From the Boathouse: What happened to the Aegean?


I want to welcome you to the first official weekend of summer, and the weather will be perfect for outdoor activities and, of course, boating.

The sea conditions will be a small mixed set with 2-foot swells from the west and south, and a nice breeze under 15 knots for rag-boaters. So, get out on the water whether you will be cruising inside a harbor, on a lake, or venturing out on the high seas.

However, I want you to be careful as you regain your sea legs for this season, and keep in mind that operator inattention, improper lookout, operator inexperience, excessive speed, and the operator being under the influence rank as the top five primary contributing factors in boating accidents.

Yet, the unexpected can happen, and did happen to the Hunter 376 sailing vessel Aegean during the recent Newport to Ensenada Race. I am still wondering what happened to the ill-fated voyage where all four crew members died from blunt force trauma. I still have unanswered questions.

Unofficial reports and an investigation panel from the U.S. Sailing are claiming that the Aegean hit North Coronado Island, which is in Mexican waters just below the U.S. border. However, this remains a mystery to me as to why, because how does a seasoned and experienced crew have an allision with a known and charted rocky island?

I have skippered numerous yachts and mega yachts by these islands on hundreds of voyages, and I have always known where my vessel was located in relationship to mainland, islands, and other vessels.

Other sailors have said that the Aegean's crew did not party hard at BCYC's annual party on the night before the race, which leads me to believe that they were serious about the race. Therefore, the crew on watch would be alert, and he should have been aware that the boat was heading directly into the islands.

Additionally, why would the watch crew set the autopilot's waypoint to have an allision with the islands, especially taking into account any affects from set and drift, and watching for cross tracking errors?

For the armchair skipper and landlubber reporters, an "allision" is a vessel hitting a stationary fixed object like an island, pier, or a bridge, where as a "collision" is two or more objects in motion colliding.

My first question to any investigator is where are the boat's keel and engine located on the sea floor? There are reports of possibly finding debris near the island, which leads to my second question.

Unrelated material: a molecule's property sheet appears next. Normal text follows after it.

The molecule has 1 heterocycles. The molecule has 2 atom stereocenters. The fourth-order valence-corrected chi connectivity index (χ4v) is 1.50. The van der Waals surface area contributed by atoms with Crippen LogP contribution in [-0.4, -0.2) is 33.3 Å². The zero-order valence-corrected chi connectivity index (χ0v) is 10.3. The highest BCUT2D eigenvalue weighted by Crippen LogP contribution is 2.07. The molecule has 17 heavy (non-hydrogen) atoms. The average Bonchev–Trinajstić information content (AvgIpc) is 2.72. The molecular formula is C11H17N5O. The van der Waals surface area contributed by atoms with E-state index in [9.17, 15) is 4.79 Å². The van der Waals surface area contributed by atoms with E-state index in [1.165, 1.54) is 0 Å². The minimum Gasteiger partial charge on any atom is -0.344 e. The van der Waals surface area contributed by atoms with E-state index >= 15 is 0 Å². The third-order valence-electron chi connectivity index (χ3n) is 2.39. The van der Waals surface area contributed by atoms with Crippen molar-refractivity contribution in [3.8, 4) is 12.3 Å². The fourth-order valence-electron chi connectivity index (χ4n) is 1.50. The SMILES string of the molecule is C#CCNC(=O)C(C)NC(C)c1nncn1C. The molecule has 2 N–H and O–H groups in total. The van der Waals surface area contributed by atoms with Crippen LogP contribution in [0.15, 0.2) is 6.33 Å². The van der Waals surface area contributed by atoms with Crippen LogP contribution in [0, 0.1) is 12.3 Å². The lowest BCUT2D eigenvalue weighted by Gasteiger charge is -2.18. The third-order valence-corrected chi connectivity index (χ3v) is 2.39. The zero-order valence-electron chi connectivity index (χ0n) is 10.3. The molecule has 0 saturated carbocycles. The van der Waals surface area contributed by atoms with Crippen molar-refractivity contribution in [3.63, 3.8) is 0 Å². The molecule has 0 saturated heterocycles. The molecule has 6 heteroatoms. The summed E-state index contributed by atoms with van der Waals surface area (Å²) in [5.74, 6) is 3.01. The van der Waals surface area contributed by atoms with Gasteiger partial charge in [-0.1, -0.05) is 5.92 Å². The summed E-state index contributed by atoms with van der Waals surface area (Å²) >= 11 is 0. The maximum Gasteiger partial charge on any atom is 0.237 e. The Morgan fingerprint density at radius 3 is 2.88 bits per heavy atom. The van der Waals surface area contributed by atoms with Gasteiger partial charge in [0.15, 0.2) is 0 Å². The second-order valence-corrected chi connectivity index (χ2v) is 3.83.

If the sailboat did hit the island, what happened to the crew on watch to make such a tragic error as they were approaching the island? Lastly, hitting the island at slightly over 5 knots would not kill everyone instantly, so there should have been safety gear deployed or emergency signals broadcasted.

I do not believe any inquiry is accurate until the boat is found, and a Hunter has a durable hull that would not shatter like glass. Furthermore, anyone who is basing the findings primarily on the personal locater beacon's signal is missing the boat. I may be wrong, but there appears to be more to this accident than we currently know.


Tip of the week is that you have probably noticed many familiar yachts returning to Southern California from their southern wintertime ports like Cabo San Lucas and Puerto Vallarta. It is hurricane season that began June 1, and this is the time of year when the boats are moved out hurricane areas. However, not just as a smart safety precaution, but because the boat owner's insurance rates will sky rocket in coverage costs.

Looking at the hurricanes in the past couple of years, experts are predicting an average season for this year. These tropical cyclones are low-pressure systems that develop in the tropics, and the systems spin counterclockwise in the Northern Hemisphere.

Luckily, we are protected from hurricanes coming north up our coast, because our water temperature is too cool for the storms that need water temperatures greater than 80 degrees Fahrenheit.

I will keep you informed of any systems brewing in the Gulf of Mexico or in the Pacific, where we might feel the side effects with clouds, muggy humidity, rain and chance of thunderstorms.

Lastly, I will be racing C-Scows a mile high in the San Bernardino Mountains at the Lake Arrowhead Yacht Club this weekend with skipper Kurt Zimmerman and Annie Keller. See you a mile high or at sea level.

And don't forget: Tune in to the No. 1 boating radio talk show in the nation, Capt. Mike Whitehead's Boathouse Radio Show, broadcasting coast-to-coast on the CRN Digital Talk Radio syndicated network every Saturday at noon, Pacific Time and replayed on Sunday at 10 a.m. Pacific.

You can find the station listings, cable TV channels, live streaming on the Internet, and now available are apps to listen to the show for your iPhone, Blackberry, iPod Touch, Android, Palm, and Windows Mobile at

Safe Voyages!

MIKE WHITEHEAD is a boating columnist for the Daily Pilot. Send marine-related thoughts and story suggestions to or go to

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